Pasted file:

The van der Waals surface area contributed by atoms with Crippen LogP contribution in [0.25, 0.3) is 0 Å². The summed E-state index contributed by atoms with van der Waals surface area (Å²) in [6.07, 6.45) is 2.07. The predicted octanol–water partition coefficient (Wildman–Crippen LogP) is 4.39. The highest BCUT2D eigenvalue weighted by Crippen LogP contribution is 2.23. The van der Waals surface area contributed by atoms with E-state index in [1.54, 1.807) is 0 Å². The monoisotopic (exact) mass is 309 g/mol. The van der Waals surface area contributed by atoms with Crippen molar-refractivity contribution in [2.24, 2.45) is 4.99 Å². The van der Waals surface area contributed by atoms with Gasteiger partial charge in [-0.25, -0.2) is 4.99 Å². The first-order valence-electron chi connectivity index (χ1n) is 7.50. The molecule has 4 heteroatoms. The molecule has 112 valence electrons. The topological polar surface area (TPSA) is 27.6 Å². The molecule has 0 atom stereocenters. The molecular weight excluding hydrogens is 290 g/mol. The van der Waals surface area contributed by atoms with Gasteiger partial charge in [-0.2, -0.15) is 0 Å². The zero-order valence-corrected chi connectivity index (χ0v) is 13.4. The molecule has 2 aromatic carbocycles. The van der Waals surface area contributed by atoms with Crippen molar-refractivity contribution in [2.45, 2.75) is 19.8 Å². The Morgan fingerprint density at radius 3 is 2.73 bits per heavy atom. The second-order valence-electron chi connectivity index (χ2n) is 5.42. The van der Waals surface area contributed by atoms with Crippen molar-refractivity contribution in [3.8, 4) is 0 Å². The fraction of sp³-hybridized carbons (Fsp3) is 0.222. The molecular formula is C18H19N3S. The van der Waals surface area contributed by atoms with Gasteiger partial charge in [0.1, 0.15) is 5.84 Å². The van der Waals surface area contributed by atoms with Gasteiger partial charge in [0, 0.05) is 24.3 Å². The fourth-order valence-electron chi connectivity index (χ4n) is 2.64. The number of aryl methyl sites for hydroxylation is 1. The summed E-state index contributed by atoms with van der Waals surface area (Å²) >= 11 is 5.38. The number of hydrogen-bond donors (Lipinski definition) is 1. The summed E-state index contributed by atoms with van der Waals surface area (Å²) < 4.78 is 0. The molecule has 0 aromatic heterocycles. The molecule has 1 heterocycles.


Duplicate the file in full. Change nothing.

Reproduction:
The van der Waals surface area contributed by atoms with Crippen LogP contribution in [0.25, 0.3) is 0 Å². The summed E-state index contributed by atoms with van der Waals surface area (Å²) in [6.07, 6.45) is 2.07. The predicted octanol–water partition coefficient (Wildman–Crippen LogP) is 4.39. The highest BCUT2D eigenvalue weighted by Crippen LogP contribution is 2.23. The van der Waals surface area contributed by atoms with E-state index in [1.54, 1.807) is 0 Å². The monoisotopic (exact) mass is 309 g/mol. The van der Waals surface area contributed by atoms with Crippen molar-refractivity contribution in [2.24, 2.45) is 4.99 Å². The van der Waals surface area contributed by atoms with Gasteiger partial charge in [-0.25, -0.2) is 4.99 Å². The first-order valence-electron chi connectivity index (χ1n) is 7.50. The molecule has 4 heteroatoms. The molecule has 112 valence electrons. The topological polar surface area (TPSA) is 27.6 Å². The molecule has 0 atom stereocenters. The molecular weight excluding hydrogens is 290 g/mol. The van der Waals surface area contributed by atoms with Gasteiger partial charge in [-0.2, -0.15) is 0 Å². The zero-order valence-corrected chi connectivity index (χ0v) is 13.4. The molecule has 2 aromatic carbocycles. The van der Waals surface area contributed by atoms with Crippen molar-refractivity contribution in [2.45, 2.75) is 19.8 Å². The Morgan fingerprint density at radius 3 is 2.73 bits per heavy atom. The second-order valence-electron chi connectivity index (χ2n) is 5.42. The van der Waals surface area contributed by atoms with Crippen molar-refractivity contribution in [3.8, 4) is 0 Å². The fraction of sp³-hybridized carbons (Fsp3) is 0.222. The molecular formula is C18H19N3S. The van der Waals surface area contributed by atoms with Gasteiger partial charge in [0.1, 0.15) is 5.84 Å². The van der Waals surface area contributed by atoms with Gasteiger partial charge in [0, 0.05) is 24.3 Å². The fourth-order valence-electron chi connectivity index (χ4n) is 2.64. The number of aryl methyl sites for hydroxylation is 1. The summed E-state index contributed by atoms with van der Waals surface area (Å²) >= 11 is 5.38. The number of hydrogen-bond donors (Lipinski definition) is 1. The summed E-state index contributed by atoms with van der Waals surface area (Å²) < 4.78 is 0. The molecule has 0 aromatic heterocycles. The molecule has 1 heterocycles.